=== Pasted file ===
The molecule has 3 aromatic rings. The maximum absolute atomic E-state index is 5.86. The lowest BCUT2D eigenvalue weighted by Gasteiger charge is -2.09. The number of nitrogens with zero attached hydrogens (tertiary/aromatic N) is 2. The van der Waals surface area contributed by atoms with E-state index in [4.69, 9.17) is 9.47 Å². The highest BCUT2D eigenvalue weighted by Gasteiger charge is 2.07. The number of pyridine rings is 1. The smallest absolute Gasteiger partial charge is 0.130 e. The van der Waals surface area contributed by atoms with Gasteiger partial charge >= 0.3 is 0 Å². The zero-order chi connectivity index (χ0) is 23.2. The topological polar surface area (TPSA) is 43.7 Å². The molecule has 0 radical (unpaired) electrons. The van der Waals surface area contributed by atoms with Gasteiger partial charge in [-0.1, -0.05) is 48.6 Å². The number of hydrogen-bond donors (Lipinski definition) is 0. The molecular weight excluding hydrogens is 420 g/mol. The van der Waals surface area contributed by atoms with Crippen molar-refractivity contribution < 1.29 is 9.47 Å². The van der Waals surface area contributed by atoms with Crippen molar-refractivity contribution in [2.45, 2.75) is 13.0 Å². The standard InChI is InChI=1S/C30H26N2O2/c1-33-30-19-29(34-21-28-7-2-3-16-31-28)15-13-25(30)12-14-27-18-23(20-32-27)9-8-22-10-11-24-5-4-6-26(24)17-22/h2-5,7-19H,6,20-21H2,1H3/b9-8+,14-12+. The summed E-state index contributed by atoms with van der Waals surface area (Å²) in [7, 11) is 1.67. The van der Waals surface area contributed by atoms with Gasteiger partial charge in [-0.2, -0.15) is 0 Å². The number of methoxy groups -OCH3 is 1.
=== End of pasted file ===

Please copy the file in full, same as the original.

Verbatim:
The molecule has 3 aromatic rings. The maximum absolute atomic E-state index is 5.86. The lowest BCUT2D eigenvalue weighted by Gasteiger charge is -2.09. The number of nitrogens with zero attached hydrogens (tertiary/aromatic N) is 2. The van der Waals surface area contributed by atoms with E-state index in [4.69, 9.17) is 9.47 Å². The highest BCUT2D eigenvalue weighted by Gasteiger charge is 2.07. The number of pyridine rings is 1. The smallest absolute Gasteiger partial charge is 0.130 e. The van der Waals surface area contributed by atoms with Gasteiger partial charge >= 0.3 is 0 Å². The zero-order chi connectivity index (χ0) is 23.2. The topological polar surface area (TPSA) is 43.7 Å². The molecule has 0 radical (unpaired) electrons. The van der Waals surface area contributed by atoms with Gasteiger partial charge in [-0.1, -0.05) is 48.6 Å². The number of hydrogen-bond donors (Lipinski definition) is 0. The molecular weight excluding hydrogens is 420 g/mol. The van der Waals surface area contributed by atoms with Crippen molar-refractivity contribution < 1.29 is 9.47 Å². The van der Waals surface area contributed by atoms with Crippen molar-refractivity contribution in [2.45, 2.75) is 13.0 Å². The standard InChI is InChI=1S/C30H26N2O2/c1-33-30-19-29(34-21-28-7-2-3-16-31-28)15-13-25(30)12-14-27-18-23(20-32-27)9-8-22-10-11-24-5-4-6-26(24)17-22/h2-5,7-19H,6,20-21H2,1H3/b9-8+,14-12+. The summed E-state index contributed by atoms with van der Waals surface area (Å²) in [7, 11) is 1.67. The van der Waals surface area contributed by atoms with Gasteiger partial charge in [-0.2, -0.15) is 0 Å². The number of methoxy groups -OCH3 is 1.